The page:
Perfect Blue

Mima Kirigoe is the lead singer of a modestly successful all-girl idol trio called CHAM! Under the influence of her agent Tadakoro, and over the objections of Mima’s manager, former idol singer Rumi Hidaka, Mima decides to quit CHAM! and become an actress. She manages to land a small role in a crime thriller, Double Bind – but the price of Tadakoro lobbying for Mima to have a larger role in the drama is her consenting to be the subject of a traumatic rape scene. As a consequence, Mima begins to experience dissociative episodes, in which she is haunted by the image of her former self as an idol singer and told that she is now “filthy”. At the same time, Mima discovers that someone has created a website called Mima’s Room, which inexplicably details her life to the smallest detail; this coincides with the sending of a threatening message accusing her of betraying her fans. Matters begin to take a truly sinister turn when Double Bind’s scriptwriter, Takao Shibuya, is brutally murdered; shortly afterwards, a notorious photographer who tricks Mima into participating in a nude photo shoot is killed in similar circumstances. As Mima’s mental stability deteriorates, the plot of Double Bind and events in the real world become increasingly confused in her mind, while her obsession with the Mima’s Room website and the question of who its creator might be reaches paranoid levels.  With the walls seemingly closing in, Mima manages to get to the end of the filming of Double Bind – but this is when she makes the terrifying discovery of the true weight of her fans’ expectations upon her, and of the hidden agendas being pursued by the very people she thought she could trust the most…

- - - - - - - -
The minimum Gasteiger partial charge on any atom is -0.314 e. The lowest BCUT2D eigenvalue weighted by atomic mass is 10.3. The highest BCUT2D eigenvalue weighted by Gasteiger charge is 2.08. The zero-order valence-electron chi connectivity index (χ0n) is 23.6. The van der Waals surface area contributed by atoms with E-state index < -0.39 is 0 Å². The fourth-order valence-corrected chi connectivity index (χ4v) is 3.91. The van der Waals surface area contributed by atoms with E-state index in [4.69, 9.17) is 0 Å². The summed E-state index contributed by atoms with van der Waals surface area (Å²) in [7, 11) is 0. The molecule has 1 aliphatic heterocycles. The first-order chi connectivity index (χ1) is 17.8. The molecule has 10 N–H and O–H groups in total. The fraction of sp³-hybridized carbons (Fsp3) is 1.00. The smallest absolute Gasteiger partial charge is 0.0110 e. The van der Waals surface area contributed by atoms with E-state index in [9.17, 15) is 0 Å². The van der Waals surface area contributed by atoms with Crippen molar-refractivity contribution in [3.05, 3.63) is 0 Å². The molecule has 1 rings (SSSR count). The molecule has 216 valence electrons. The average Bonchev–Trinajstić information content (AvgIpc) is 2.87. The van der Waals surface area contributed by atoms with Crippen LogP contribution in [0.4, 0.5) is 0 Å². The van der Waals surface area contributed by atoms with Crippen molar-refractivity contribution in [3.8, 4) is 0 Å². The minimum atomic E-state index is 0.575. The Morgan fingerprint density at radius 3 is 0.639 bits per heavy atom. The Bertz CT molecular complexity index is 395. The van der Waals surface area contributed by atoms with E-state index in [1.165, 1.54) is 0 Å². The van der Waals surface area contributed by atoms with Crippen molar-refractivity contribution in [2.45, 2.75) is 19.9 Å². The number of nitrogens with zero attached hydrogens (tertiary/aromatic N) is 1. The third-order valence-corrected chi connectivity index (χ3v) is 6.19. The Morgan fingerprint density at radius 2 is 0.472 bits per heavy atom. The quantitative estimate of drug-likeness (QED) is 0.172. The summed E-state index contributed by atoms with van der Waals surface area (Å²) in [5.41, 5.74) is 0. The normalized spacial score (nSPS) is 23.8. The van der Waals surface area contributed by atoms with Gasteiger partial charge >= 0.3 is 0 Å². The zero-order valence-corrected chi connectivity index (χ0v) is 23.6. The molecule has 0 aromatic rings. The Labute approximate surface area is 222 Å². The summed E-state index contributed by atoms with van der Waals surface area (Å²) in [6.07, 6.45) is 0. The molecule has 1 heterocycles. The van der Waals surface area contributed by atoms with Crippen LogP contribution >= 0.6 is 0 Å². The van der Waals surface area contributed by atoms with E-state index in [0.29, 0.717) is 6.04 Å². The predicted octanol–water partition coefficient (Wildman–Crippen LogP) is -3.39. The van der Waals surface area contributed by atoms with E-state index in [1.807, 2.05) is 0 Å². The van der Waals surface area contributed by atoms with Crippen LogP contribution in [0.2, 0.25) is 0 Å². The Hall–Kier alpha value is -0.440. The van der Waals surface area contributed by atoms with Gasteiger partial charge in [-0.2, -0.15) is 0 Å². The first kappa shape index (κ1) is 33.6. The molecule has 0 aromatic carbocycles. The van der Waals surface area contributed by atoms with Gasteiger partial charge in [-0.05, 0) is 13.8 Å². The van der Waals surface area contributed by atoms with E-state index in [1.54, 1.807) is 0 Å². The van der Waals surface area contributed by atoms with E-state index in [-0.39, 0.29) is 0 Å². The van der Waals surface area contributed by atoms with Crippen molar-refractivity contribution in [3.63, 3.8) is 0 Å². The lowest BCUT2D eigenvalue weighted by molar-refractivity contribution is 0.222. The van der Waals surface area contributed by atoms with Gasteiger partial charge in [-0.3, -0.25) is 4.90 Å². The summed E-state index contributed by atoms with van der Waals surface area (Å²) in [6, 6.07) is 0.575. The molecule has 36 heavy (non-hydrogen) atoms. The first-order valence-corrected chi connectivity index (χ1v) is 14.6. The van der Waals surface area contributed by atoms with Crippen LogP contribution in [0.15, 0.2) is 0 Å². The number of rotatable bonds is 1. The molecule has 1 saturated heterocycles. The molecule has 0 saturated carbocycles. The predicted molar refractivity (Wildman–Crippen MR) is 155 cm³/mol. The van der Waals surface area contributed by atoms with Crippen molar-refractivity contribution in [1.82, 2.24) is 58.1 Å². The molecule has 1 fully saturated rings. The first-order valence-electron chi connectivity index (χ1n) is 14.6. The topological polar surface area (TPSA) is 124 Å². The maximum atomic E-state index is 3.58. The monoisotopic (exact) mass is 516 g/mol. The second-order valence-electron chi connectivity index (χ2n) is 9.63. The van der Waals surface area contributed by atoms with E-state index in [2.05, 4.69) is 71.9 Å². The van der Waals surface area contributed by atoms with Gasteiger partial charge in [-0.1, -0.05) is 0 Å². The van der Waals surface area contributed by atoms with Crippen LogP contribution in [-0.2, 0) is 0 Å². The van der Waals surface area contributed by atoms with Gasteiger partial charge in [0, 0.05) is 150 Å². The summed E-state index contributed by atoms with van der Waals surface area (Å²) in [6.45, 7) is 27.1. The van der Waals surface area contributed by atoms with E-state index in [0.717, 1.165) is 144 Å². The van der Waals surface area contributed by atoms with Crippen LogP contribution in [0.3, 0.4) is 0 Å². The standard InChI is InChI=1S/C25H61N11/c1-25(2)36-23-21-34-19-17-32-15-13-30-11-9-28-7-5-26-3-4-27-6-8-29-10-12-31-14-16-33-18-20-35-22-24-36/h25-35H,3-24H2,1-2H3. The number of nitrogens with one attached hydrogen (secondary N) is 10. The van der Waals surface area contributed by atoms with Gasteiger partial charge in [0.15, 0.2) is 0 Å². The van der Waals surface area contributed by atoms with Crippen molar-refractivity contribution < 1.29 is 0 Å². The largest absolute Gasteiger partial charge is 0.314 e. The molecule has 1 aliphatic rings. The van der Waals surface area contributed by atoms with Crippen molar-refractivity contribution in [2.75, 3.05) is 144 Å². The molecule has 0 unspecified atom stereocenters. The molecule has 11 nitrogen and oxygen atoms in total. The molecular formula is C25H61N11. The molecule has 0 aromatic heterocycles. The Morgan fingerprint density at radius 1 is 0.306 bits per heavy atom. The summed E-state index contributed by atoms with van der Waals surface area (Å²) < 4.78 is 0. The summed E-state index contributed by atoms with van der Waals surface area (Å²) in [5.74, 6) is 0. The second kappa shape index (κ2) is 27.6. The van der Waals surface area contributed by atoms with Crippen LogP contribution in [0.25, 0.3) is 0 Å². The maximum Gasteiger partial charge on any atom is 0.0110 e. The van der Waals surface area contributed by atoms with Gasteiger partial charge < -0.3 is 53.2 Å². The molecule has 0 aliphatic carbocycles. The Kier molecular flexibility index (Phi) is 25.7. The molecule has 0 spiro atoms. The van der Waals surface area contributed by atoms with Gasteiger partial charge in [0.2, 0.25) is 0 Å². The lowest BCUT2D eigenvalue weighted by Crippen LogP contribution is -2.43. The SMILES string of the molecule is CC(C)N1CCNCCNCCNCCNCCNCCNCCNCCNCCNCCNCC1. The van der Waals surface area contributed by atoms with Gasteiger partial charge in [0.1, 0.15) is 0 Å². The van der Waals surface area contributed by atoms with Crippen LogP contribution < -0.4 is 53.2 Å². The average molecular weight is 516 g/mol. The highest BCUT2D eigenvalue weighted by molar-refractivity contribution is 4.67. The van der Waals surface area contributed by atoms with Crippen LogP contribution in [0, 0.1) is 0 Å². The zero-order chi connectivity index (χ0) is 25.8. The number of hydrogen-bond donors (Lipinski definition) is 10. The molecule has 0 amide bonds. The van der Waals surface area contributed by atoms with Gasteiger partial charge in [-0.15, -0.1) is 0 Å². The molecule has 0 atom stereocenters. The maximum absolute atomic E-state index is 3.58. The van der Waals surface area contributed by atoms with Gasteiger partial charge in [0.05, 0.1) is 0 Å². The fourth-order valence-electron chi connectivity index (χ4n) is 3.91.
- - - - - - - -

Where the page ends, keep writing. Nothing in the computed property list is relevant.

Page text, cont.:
Based on the novel by Yoshikazu Takeuchi and produced by anime studio Madhouse, “Perfect Blue” was directed by the legendary Satoshi Kon and released in Japanese cinemas in 1997. Animated in an old-school hand-drawn style that adds an element of gritty noir realism to proceedings, “Perfect Blue” explores the dark underbelly of the whole “idol” music industry, especially as this manifests itself in Japan, Korea, and other East Asian societies. Beneath the glamour and fame and flashing lights lurk the dark intentions of those who would exploit vulnerable young woman for their own purposes; while the hysteria generated among fans by the idol publicity machine, and the delusions to which it gives rise, become an extra dimension of danger for unwary wannabe popstars. What makes “Perfect Blue” especially relevant to a modern audience is the fact that it raises red flags about the impact of the sexualisation of adolescents, the creation of false images of “purity” juxtaposed against an equally false promise of availability, and the influence of social media – all at a time when the internet had barely started as a mass cultural phenomenon. In so doing, it gives the audience reason to pause and consider how much more magnified all these realities are in modern pop culture. Likewise, the cutscenes featuring commentary by jaded and cynical fans reveals how our consumer mentality – with its competing tides of envy and loathing – equally contributes to the objectification of our idolised “stars”. Violent, confronting, and compelling in its depiction of psychological deterioration, “Perfect Blue” is part “Play Misty For Me”, part “Cracker” and part “Wire in the Blood”, combined into an arresting and well-executed thriller.

Text ©Copyright Brendan E Byrne 2021. All rights reserved.